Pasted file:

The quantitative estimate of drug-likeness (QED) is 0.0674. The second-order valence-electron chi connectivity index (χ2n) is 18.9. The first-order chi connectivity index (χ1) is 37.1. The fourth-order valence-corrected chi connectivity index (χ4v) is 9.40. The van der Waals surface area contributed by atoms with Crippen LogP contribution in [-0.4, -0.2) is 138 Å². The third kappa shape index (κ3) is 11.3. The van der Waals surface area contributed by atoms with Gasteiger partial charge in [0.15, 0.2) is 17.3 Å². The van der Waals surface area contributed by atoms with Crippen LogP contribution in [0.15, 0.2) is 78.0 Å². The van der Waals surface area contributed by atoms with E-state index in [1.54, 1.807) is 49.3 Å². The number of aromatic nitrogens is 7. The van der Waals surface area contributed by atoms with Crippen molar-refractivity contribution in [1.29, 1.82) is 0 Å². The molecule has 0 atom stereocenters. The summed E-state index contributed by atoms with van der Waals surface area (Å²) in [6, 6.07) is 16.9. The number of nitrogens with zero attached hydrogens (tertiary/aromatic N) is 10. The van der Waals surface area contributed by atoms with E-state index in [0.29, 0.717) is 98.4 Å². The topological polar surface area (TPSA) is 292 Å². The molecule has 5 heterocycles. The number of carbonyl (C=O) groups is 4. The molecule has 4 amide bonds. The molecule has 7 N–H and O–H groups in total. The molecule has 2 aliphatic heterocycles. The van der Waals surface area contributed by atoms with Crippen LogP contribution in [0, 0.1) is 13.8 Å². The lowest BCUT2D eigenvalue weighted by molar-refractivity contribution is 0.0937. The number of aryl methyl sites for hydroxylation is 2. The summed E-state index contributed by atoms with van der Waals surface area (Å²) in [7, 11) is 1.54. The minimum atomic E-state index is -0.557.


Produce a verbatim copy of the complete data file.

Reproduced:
The quantitative estimate of drug-likeness (QED) is 0.0674. The second-order valence-electron chi connectivity index (χ2n) is 18.9. The first-order chi connectivity index (χ1) is 37.1. The fourth-order valence-corrected chi connectivity index (χ4v) is 9.40. The van der Waals surface area contributed by atoms with Crippen LogP contribution in [-0.4, -0.2) is 138 Å². The third kappa shape index (κ3) is 11.3. The van der Waals surface area contributed by atoms with Gasteiger partial charge in [0.15, 0.2) is 17.3 Å². The van der Waals surface area contributed by atoms with Crippen LogP contribution in [0.15, 0.2) is 78.0 Å². The van der Waals surface area contributed by atoms with E-state index in [1.54, 1.807) is 49.3 Å². The number of aromatic nitrogens is 7. The van der Waals surface area contributed by atoms with Crippen molar-refractivity contribution in [1.29, 1.82) is 0 Å². The molecule has 0 atom stereocenters. The summed E-state index contributed by atoms with van der Waals surface area (Å²) in [6, 6.07) is 16.9. The number of nitrogens with zero attached hydrogens (tertiary/aromatic N) is 10. The van der Waals surface area contributed by atoms with E-state index in [0.29, 0.717) is 98.4 Å². The topological polar surface area (TPSA) is 292 Å². The molecule has 5 heterocycles. The number of carbonyl (C=O) groups is 4. The molecule has 4 amide bonds. The molecule has 7 N–H and O–H groups in total. The molecule has 2 aliphatic heterocycles. The van der Waals surface area contributed by atoms with Crippen LogP contribution in [0, 0.1) is 13.8 Å². The lowest BCUT2D eigenvalue weighted by molar-refractivity contribution is 0.0937. The number of aryl methyl sites for hydroxylation is 2. The summed E-state index contributed by atoms with van der Waals surface area (Å²) in [7, 11) is 1.54. The minimum atomic E-state index is -0.557.